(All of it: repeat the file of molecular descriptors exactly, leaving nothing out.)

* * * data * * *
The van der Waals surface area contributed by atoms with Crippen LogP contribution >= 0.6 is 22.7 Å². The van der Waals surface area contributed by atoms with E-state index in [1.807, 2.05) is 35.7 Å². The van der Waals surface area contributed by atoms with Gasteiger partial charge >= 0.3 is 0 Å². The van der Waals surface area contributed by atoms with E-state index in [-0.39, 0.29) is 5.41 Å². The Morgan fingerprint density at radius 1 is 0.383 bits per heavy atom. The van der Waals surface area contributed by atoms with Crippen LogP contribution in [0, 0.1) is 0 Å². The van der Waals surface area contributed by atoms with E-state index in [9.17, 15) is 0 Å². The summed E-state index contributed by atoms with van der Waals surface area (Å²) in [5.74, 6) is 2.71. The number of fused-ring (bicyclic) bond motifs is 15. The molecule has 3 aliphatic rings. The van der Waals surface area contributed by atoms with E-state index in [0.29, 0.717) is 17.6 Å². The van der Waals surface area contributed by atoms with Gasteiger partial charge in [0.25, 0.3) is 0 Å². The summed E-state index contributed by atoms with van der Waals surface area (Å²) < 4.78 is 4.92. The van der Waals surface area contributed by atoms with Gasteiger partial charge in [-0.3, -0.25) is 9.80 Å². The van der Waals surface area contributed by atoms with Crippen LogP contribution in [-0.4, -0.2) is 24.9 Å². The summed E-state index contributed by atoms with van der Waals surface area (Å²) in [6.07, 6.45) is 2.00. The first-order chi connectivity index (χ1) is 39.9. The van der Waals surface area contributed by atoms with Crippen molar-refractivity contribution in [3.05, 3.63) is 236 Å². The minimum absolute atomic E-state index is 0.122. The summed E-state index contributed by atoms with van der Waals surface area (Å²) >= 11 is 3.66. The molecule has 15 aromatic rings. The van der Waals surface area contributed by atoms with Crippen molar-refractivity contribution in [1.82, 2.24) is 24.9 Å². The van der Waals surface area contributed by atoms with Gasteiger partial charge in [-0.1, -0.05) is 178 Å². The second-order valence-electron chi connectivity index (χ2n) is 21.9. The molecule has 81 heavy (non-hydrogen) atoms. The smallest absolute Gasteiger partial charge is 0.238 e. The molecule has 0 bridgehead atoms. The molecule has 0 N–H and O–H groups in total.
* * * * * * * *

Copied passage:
The van der Waals surface area contributed by atoms with Crippen LogP contribution >= 0.6 is 22.7 Å². The van der Waals surface area contributed by atoms with E-state index in [1.807, 2.05) is 35.7 Å². The van der Waals surface area contributed by atoms with Gasteiger partial charge >= 0.3 is 0 Å². The van der Waals surface area contributed by atoms with E-state index in [-0.39, 0.29) is 5.41 Å². The Morgan fingerprint density at radius 1 is 0.383 bits per heavy atom. The van der Waals surface area contributed by atoms with Crippen LogP contribution in [0, 0.1) is 0 Å². The van der Waals surface area contributed by atoms with E-state index in [9.17, 15) is 0 Å². The summed E-state index contributed by atoms with van der Waals surface area (Å²) in [5.74, 6) is 2.71. The number of fused-ring (bicyclic) bond motifs is 15. The molecule has 3 aliphatic rings. The van der Waals surface area contributed by atoms with E-state index in [0.29, 0.717) is 17.6 Å². The van der Waals surface area contributed by atoms with Gasteiger partial charge in [0.25, 0.3) is 0 Å². The summed E-state index contributed by atoms with van der Waals surface area (Å²) < 4.78 is 4.92. The van der Waals surface area contributed by atoms with Gasteiger partial charge in [-0.3, -0.25) is 9.80 Å². The van der Waals surface area contributed by atoms with Crippen LogP contribution in [-0.4, -0.2) is 24.9 Å². The summed E-state index contributed by atoms with van der Waals surface area (Å²) in [6.07, 6.45) is 2.00. The first-order chi connectivity index (χ1) is 39.9. The van der Waals surface area contributed by atoms with Crippen molar-refractivity contribution in [3.05, 3.63) is 236 Å². The minimum absolute atomic E-state index is 0.122. The summed E-state index contributed by atoms with van der Waals surface area (Å²) >= 11 is 3.66. The molecule has 15 aromatic rings. The van der Waals surface area contributed by atoms with Crippen molar-refractivity contribution in [1.82, 2.24) is 24.9 Å². The van der Waals surface area contributed by atoms with Gasteiger partial charge in [-0.1, -0.05) is 178 Å². The second-order valence-electron chi connectivity index (χ2n) is 21.9. The molecule has 81 heavy (non-hydrogen) atoms. The smallest absolute Gasteiger partial charge is 0.238 e. The molecule has 0 bridgehead atoms. The molecule has 0 N–H and O–H groups in total.